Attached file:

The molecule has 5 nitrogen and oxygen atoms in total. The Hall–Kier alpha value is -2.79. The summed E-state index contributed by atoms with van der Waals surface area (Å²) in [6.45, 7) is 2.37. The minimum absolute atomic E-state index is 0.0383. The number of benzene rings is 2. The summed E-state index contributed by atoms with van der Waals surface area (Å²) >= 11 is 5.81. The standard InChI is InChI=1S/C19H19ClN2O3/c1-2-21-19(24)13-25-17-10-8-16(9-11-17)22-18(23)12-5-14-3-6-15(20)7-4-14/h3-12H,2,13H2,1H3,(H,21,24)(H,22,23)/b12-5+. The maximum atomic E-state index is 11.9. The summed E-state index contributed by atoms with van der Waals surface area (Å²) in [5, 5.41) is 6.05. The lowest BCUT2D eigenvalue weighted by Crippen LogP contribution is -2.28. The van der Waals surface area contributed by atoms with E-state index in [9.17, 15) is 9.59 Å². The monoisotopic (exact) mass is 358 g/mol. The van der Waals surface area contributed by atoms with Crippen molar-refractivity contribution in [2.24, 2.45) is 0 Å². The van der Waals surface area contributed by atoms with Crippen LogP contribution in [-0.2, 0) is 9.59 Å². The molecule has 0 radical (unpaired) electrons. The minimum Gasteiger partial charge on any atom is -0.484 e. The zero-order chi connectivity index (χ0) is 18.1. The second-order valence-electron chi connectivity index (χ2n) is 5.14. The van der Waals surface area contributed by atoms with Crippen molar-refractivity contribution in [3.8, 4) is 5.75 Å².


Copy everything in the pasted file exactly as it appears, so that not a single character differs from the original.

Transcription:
The molecule has 5 nitrogen and oxygen atoms in total. The Hall–Kier alpha value is -2.79. The summed E-state index contributed by atoms with van der Waals surface area (Å²) in [6.45, 7) is 2.37. The minimum absolute atomic E-state index is 0.0383. The number of benzene rings is 2. The summed E-state index contributed by atoms with van der Waals surface area (Å²) >= 11 is 5.81. The standard InChI is InChI=1S/C19H19ClN2O3/c1-2-21-19(24)13-25-17-10-8-16(9-11-17)22-18(23)12-5-14-3-6-15(20)7-4-14/h3-12H,2,13H2,1H3,(H,21,24)(H,22,23)/b12-5+. The maximum atomic E-state index is 11.9. The summed E-state index contributed by atoms with van der Waals surface area (Å²) in [5, 5.41) is 6.05. The lowest BCUT2D eigenvalue weighted by Crippen LogP contribution is -2.28. The van der Waals surface area contributed by atoms with E-state index in [9.17, 15) is 9.59 Å². The monoisotopic (exact) mass is 358 g/mol. The van der Waals surface area contributed by atoms with Crippen molar-refractivity contribution in [2.24, 2.45) is 0 Å². The van der Waals surface area contributed by atoms with Crippen LogP contribution in [-0.2, 0) is 9.59 Å². The molecule has 0 radical (unpaired) electrons. The minimum Gasteiger partial charge on any atom is -0.484 e. The zero-order chi connectivity index (χ0) is 18.1. The second-order valence-electron chi connectivity index (χ2n) is 5.14. The van der Waals surface area contributed by atoms with Crippen molar-refractivity contribution in [3.8, 4) is 5.75 Å².